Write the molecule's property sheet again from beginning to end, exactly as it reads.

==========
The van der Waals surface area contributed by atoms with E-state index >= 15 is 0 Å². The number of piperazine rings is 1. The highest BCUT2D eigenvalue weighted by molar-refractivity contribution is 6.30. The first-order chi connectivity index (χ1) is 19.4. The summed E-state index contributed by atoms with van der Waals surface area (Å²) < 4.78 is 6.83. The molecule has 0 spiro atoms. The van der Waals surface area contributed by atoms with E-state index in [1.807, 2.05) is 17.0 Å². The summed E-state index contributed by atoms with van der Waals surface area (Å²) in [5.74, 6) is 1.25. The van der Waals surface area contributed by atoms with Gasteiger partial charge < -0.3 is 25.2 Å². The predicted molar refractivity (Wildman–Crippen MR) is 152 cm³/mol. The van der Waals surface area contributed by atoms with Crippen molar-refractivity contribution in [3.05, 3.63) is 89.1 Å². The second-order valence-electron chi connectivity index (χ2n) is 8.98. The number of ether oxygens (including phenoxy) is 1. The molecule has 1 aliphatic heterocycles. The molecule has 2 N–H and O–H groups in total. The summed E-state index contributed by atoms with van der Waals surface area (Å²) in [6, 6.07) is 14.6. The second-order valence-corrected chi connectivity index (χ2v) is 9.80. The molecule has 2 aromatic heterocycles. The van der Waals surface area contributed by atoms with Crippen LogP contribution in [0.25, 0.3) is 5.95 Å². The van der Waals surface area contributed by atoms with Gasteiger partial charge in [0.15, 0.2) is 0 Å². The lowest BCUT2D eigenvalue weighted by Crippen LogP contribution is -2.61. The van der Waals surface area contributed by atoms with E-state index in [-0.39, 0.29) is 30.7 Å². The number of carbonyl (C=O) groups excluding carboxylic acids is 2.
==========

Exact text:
The van der Waals surface area contributed by atoms with E-state index >= 15 is 0 Å². The number of piperazine rings is 1. The highest BCUT2D eigenvalue weighted by molar-refractivity contribution is 6.30. The first-order chi connectivity index (χ1) is 19.4. The summed E-state index contributed by atoms with van der Waals surface area (Å²) < 4.78 is 6.83. The molecule has 0 spiro atoms. The van der Waals surface area contributed by atoms with E-state index in [1.807, 2.05) is 17.0 Å². The summed E-state index contributed by atoms with van der Waals surface area (Å²) in [5.74, 6) is 1.25. The van der Waals surface area contributed by atoms with Gasteiger partial charge < -0.3 is 25.2 Å². The predicted molar refractivity (Wildman–Crippen MR) is 152 cm³/mol. The van der Waals surface area contributed by atoms with Crippen molar-refractivity contribution in [3.05, 3.63) is 89.1 Å². The second-order valence-electron chi connectivity index (χ2n) is 8.98. The number of ether oxygens (including phenoxy) is 1. The molecule has 1 aliphatic heterocycles. The molecule has 2 N–H and O–H groups in total. The summed E-state index contributed by atoms with van der Waals surface area (Å²) in [6, 6.07) is 14.6. The second-order valence-corrected chi connectivity index (χ2v) is 9.80. The molecule has 2 aromatic heterocycles. The van der Waals surface area contributed by atoms with Crippen LogP contribution in [0.25, 0.3) is 5.95 Å². The van der Waals surface area contributed by atoms with Gasteiger partial charge in [0.15, 0.2) is 0 Å². The lowest BCUT2D eigenvalue weighted by Crippen LogP contribution is -2.61. The van der Waals surface area contributed by atoms with E-state index in [-0.39, 0.29) is 30.7 Å². The number of carbonyl (C=O) groups excluding carboxylic acids is 2.